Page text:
Personal tools

Issue Alert - 08-11-01

Document Actions
Date:

Nov 20, 2008

Program Area:

Child Day Care (CDC) and Home Help Services

Issue Summary:

Department of Treasury is illegally garnishing payments owed to child day care aides and home help workers

Persons Affected:

Parents receiving CDC or Medicaid recipients with serious disabilities who owe a debt to the State of Michigan or a debt subject to garnishment and who employ either day care aides for their children using CDC. or a home help workers using HHS

For More Information:

Center for Civil Justice 320 S. Washington, 2nd Floor Saginaw, MI 48607 (989) 755-3120, (800)724-7441 Fax: (989) 755-3558 E-mail: info@ccj-mi.org

Michigan Poverty Law Program 611 Church Street, Suite 4A Ann Arbor, MI 48104-3000 (734) 998-6100 (734) 998-9125 Fax


Background

The Social Welfare Act is the state statute that implements such programs as Medicaid, Family Independence Program, the Food Assistance Program, the Child Development Care program, as well as other state programs.  M.C.L 400.01 et al. 

Child Day Care (CDC) is a benefit for low income parents, foster parents, and kinship care providers who need assistance paying for child care while they work, attend school, or engage in certain activities necessary to keep the family intact. 

The Michigan Social Welfare Act prohibits any benefit conferred by the Act from being garnished, assigned to creditors or sold. M.C.L 400.63 (1)

THE CDC PROGRAM AND DAY CARE AIDES

There are four categories of child care providers for CDC purposes.

Child Care Centers

Child care centers are licensed and include day care centers, pre-schools, Head Start, and latchkey programs.

Family or Group Homes

Childcare is provided in a residential home. Home day care centers are required to be registered.

Relative Care Provider

A relative of the child who provides care in their home and who does not live with the child. To receive payments from the state, care giver must be enrolled with the Department of Human Services and be at least 18 years old.

Day Care Aide/ Babysitter

A person who cares for your child in your home.  To receive payments from the state, the care giver must be enrolled with the Department of Human Services and be at least 18 years old. 

Day Care Aides are considered employees of the parents and not the State of Michigan.  Thus, CDC payments for day care aides are issued in the name of the CDC recipient (e.g. the parent), while payment for other providers, including Relative Providers and Family Day Care homes, are issued in the name of the provider.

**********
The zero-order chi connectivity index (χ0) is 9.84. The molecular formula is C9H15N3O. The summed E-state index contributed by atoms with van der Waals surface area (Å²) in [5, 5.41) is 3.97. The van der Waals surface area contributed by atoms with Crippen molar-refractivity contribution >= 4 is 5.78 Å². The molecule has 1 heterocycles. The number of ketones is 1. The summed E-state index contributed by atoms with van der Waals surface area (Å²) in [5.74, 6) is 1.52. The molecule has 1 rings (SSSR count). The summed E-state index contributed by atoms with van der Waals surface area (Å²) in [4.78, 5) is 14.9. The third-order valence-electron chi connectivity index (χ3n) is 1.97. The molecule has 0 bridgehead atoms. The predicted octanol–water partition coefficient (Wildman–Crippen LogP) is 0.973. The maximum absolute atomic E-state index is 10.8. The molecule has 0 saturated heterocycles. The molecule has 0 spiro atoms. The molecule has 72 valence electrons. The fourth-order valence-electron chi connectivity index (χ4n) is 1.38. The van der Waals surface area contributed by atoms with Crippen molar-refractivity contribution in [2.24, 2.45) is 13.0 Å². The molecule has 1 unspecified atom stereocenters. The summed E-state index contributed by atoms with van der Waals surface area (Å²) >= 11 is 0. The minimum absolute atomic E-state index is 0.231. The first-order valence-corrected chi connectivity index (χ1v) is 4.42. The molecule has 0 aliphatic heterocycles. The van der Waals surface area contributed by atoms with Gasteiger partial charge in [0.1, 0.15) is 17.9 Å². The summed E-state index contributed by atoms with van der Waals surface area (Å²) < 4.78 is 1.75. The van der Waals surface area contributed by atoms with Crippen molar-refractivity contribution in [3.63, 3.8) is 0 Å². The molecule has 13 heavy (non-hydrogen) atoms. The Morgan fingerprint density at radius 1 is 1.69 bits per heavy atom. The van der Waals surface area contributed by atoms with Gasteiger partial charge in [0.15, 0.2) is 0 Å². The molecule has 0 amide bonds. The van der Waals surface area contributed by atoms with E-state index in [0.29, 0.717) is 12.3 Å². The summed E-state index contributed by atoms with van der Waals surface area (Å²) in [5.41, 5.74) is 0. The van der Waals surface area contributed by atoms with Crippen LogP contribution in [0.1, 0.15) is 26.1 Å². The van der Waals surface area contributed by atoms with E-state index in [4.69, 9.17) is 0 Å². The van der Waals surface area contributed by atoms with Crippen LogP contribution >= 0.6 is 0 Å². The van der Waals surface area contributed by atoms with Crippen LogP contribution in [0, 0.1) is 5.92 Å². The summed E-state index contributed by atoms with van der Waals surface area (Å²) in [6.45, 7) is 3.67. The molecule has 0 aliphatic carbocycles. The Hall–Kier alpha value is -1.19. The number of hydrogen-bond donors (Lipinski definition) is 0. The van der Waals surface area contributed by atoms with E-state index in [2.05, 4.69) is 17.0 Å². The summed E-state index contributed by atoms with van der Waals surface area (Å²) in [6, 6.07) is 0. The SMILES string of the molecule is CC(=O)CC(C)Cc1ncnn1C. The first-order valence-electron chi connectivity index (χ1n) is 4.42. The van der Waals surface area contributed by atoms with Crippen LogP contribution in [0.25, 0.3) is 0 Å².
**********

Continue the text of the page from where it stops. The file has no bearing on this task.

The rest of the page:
HOME HEALTH SERVICES

Home Help Services (HHS) is a benefit for low income individuals who qualify for Medicaid and have severe, disability-related needs for personal care or chore services help.  

HHS is administered by the Department of Human Services under the Social Welfare Act.  Because HHS is Medicaid-funded, ultimate responsibility for its operation is with the Department of Community Health and the Medical Services Administration, which operate the Medicaid program under the Social Welfare Act.

HHS payments for individuals (as opposed to HHS agencies that employ direct service providers) are issued as two-party warrants (checks) to the HHS recipient and the HHS provider.  Neither party can cash the check without the other’s endorsement.

What's Happening?

The Department of Treasury has been treating both CDC and HHS payments as being subject to third party garnishments for the debts of any person named on the warrant (check), without regard to statutory protections in the Social Welfare Act and the Consumer Credit Protection Act. 

 

Civil legal services and legal aid providers are seeing debt collection scenarios in which the Michigan Department of Treasury is failing to implement the protections of the federal Consumer Credit Protection Act and Michigan’s Social Welfare Act, and the Michigan Court Rules.    These scenarios include the following:

 

þ      The State allows third parties to collect judgment debts from Home Help Services benefits payable jointly to the recipient and the provider

o        The Department of Treasury does not disclose the HHS recipient’s joint interest in the HHS benefits, as required by the MCR 3.101(L), which is protected under the Social Welfare Act, MCLA 400.63(1)

o        The Department of Treasury does not disclose that the payment is earnings and does not apply the protections of the Consumer Credit Protection Act, 15 USC 1673(a) which prohibits garnishment of the first 30 times minimum wage (currently $196.50) per week (and limits garnishment of the excess to 25% of disposable earnings)

þ      The Department of Treasury intercepts Child Day Care benefits payable to the parent (i.e. parent using a day care aide provider) to satisfy a debt owed to the State (e.g. Driver’s Responsibility fees), in spite of the inalienability of such payments under the Social Welfare Act

þ      The State allows third parties to garnish Child Day Care benefits payable to the provider (e.g. relative care provider) in order to satisfy the provider’s judgment debt

o        The Department of Treasury does not apply the protections of the Consumer Credit Protection Act, which prohibits garnishment of the first 30 times minimum wage (currently $196.50) per week (and limits garnishment of any excess above 30 times minimum wage to  25% of the disposable earnings)

 

PRACTICAL PROBLEMS WITH GARNISHMENT

As a practical matter, taking Home Help Services or Child Day Care payments through garnishment or an offset to collect an old debt makes it impossible for low-income recipients to pay for their current personal care, chore services, or child care needs.   This places children and adults with disabilities at risk of serious harm.  It also is likely to cost the state more in the long run to ameliorate the problems caused when children or adults with disabilities do not receive necessary or care, or when families or individuals must use the funds they need for other necessities to pay for child care, personal care, or chore services.  When home help or child care providers are not paid, they are forced to quit or stop working until payment is made. [1]   Individuals with disabilities or families with children experience a gap in services and usually must find a new provider, preventing continuity of care and disrupting developmentally critical child-caregiver relationships. 

 

WHY GARNISHMENT IS ILLEGAL

 

HHS and CDC payments are fully protected from attachment, offset, or garnishment because they are benefits paid under the Social Welfare Act

Under the Social Welfare Act,